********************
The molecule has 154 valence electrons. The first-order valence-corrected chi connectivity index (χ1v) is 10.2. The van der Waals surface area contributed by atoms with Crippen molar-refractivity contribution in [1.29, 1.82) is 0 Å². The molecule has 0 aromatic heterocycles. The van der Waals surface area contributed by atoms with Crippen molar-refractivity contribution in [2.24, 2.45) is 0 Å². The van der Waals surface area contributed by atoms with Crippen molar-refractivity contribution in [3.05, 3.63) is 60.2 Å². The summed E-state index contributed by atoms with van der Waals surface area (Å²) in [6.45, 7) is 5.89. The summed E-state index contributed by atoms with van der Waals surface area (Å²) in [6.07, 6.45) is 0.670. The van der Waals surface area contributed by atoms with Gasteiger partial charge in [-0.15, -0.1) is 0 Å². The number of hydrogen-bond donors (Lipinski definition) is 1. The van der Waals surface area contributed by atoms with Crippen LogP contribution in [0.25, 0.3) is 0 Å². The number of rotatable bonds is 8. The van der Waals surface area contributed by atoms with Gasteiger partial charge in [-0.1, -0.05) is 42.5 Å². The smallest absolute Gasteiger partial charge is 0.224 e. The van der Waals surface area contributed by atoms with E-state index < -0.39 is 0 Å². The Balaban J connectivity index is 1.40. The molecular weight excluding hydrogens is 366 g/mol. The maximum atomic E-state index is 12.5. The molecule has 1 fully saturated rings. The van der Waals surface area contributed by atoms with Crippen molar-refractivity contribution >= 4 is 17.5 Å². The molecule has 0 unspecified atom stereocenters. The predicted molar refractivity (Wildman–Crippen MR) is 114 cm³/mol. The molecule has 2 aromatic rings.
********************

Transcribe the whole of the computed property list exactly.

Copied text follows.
The molecule has 154 valence electrons. The first-order valence-corrected chi connectivity index (χ1v) is 10.2. The van der Waals surface area contributed by atoms with Crippen molar-refractivity contribution in [1.29, 1.82) is 0 Å². The molecule has 0 aromatic heterocycles. The van der Waals surface area contributed by atoms with Crippen molar-refractivity contribution in [2.24, 2.45) is 0 Å². The van der Waals surface area contributed by atoms with Crippen molar-refractivity contribution in [3.05, 3.63) is 60.2 Å². The summed E-state index contributed by atoms with van der Waals surface area (Å²) in [6.45, 7) is 5.89. The summed E-state index contributed by atoms with van der Waals surface area (Å²) in [6.07, 6.45) is 0.670. The van der Waals surface area contributed by atoms with Gasteiger partial charge in [-0.15, -0.1) is 0 Å². The number of hydrogen-bond donors (Lipinski definition) is 1. The van der Waals surface area contributed by atoms with Crippen LogP contribution in [0.25, 0.3) is 0 Å². The number of rotatable bonds is 8. The van der Waals surface area contributed by atoms with Gasteiger partial charge in [-0.1, -0.05) is 42.5 Å². The smallest absolute Gasteiger partial charge is 0.224 e. The van der Waals surface area contributed by atoms with E-state index < -0.39 is 0 Å². The Balaban J connectivity index is 1.40. The molecular weight excluding hydrogens is 366 g/mol. The maximum atomic E-state index is 12.5. The molecule has 1 fully saturated rings. The van der Waals surface area contributed by atoms with Crippen molar-refractivity contribution >= 4 is 17.5 Å². The molecule has 0 unspecified atom stereocenters. The predicted molar refractivity (Wildman–Crippen MR) is 114 cm³/mol. The molecule has 2 aromatic rings.